(vi)  NYCC has chosen to take a blunt axe rather than pruning shears to services. They are disregarding the needs of workers, carers, families etc who rely on return journeys at weekends and evenings.

(vii)  NYCC is proposing to front-load the cuts of £600,000 into Year 1 rather than spread them evenly over four years.

(viii)  NYCC appears to be consolidating their own Integrated Passenger Transport Unit and its core staff by withdrawing contracts from Community providers (notably Little Red Bus) even though the County cannot replicate what LRB provides and what residents value so highly. There is a huge gulf in understanding between NYCC and its poorer residents as to the meaning of Integrated Transport Services. The county seems to be choosing to compete unfairly with community providers, withdrawing funds that should really belong with local communities.

(ix)  Community transport has been built up with conspicuous success to meet the needs of rural residents. It takes children to schools, patients to GPs and clinics, the elderly to day services and people to work, all in the same pattern of journeys. The existence of Little Red Bus is now being put at serious risk by NYCC, apparently as part of a deliberate policy. During schooltime, shoppers, tourists, those living in isolation, carers etc can call on the CT service. Community services should be enhanced not destroyed.

(x)  In NYCC's IPTU discussions with District Councils and PCT, Community Transport providers were not included in the discussions.

(xi)  There is little evidence that NYCC is thinking through the consequences of its day to day decisions on bus subsidies or is open to persuasion that it might be pursuing unreasonable policies.

(xi)  NYCC justifies its every decision to cut bus services as being imposed by central government. It seems to be neglecting its duty to manage the bus cuts with maximum professional skill to minimise impact on the disadvantaged. There has been no comparison of subsidies provided to Mon-Fri services during hours of 9-5, even though NYCC's own data shows that some enjoy much higher subsidies than for evening and weekend services.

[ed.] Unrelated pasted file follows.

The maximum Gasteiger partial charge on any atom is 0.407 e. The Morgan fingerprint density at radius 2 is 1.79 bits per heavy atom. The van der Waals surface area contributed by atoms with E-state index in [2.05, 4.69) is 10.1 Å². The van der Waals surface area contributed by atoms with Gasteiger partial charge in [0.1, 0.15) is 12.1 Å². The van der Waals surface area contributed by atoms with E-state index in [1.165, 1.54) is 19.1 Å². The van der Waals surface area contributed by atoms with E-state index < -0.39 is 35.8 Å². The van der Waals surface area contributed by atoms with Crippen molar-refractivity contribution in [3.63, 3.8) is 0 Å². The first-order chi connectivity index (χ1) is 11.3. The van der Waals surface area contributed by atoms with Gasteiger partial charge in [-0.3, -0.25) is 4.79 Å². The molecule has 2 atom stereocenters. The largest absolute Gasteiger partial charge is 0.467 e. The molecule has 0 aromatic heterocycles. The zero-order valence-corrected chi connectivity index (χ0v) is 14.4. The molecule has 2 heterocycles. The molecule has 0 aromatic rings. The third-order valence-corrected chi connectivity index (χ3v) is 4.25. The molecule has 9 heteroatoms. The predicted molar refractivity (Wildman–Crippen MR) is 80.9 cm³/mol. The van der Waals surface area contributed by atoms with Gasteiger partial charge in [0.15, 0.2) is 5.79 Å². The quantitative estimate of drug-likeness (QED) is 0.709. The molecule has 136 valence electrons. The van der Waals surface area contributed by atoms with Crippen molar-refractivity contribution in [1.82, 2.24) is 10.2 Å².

(xii)  Consultation with the public proved resoundingly hostile to the bus cuts and there have been waves of alarm (letters to press and councillors) about the threat to community transport and subsidised public transport, but this level of resistance has been misrepresented by officers as compliance and support.

(xiii)  Strong arguments have been registered by local groups, local councillors, parish councils and other interest groups, all seeking a more rational, evidentially based approach to cutting services. These have been dismissed with only a token response.


It is our contention that the tactics on bus cuts are seriously flawed largely because the underlying strategy, expressed in the LTP3, is steering us in the wrong direction.

(a)  The failure of the County Council to fulfil its responsibilities to those communities and individuals who depend on public and community transport, and who need it to be better integrated, is compounded by its woefully inadequate LTP3 (2011-16). This lacks serious analysis of the increasing need for integrated systems, of the scope to reduce traffic volumes, and of NYCC's obligation to cut CO2 emissions. It is a missed opportunity to re-balance the vision for future transport in North Yorkshire in favour of the disadvantaged. It fails to address the biggest environmental issue for us all - the impact of climate change

(b)  LTP3 is a charter for car owners. It understates the wider needs of its elderly, young, work-seeking and disadvantaged communities. We (FoE Harrogate) have presented a coherent counter to LTP3 both on paper and in committee. This has been ignored with contempt by officers.

(c)  LTP lacks internal consistency and rigour. It states, inter alia, that:

—  there is 9% unemployment in rural areas, but it is not clear how much transport issues impact on this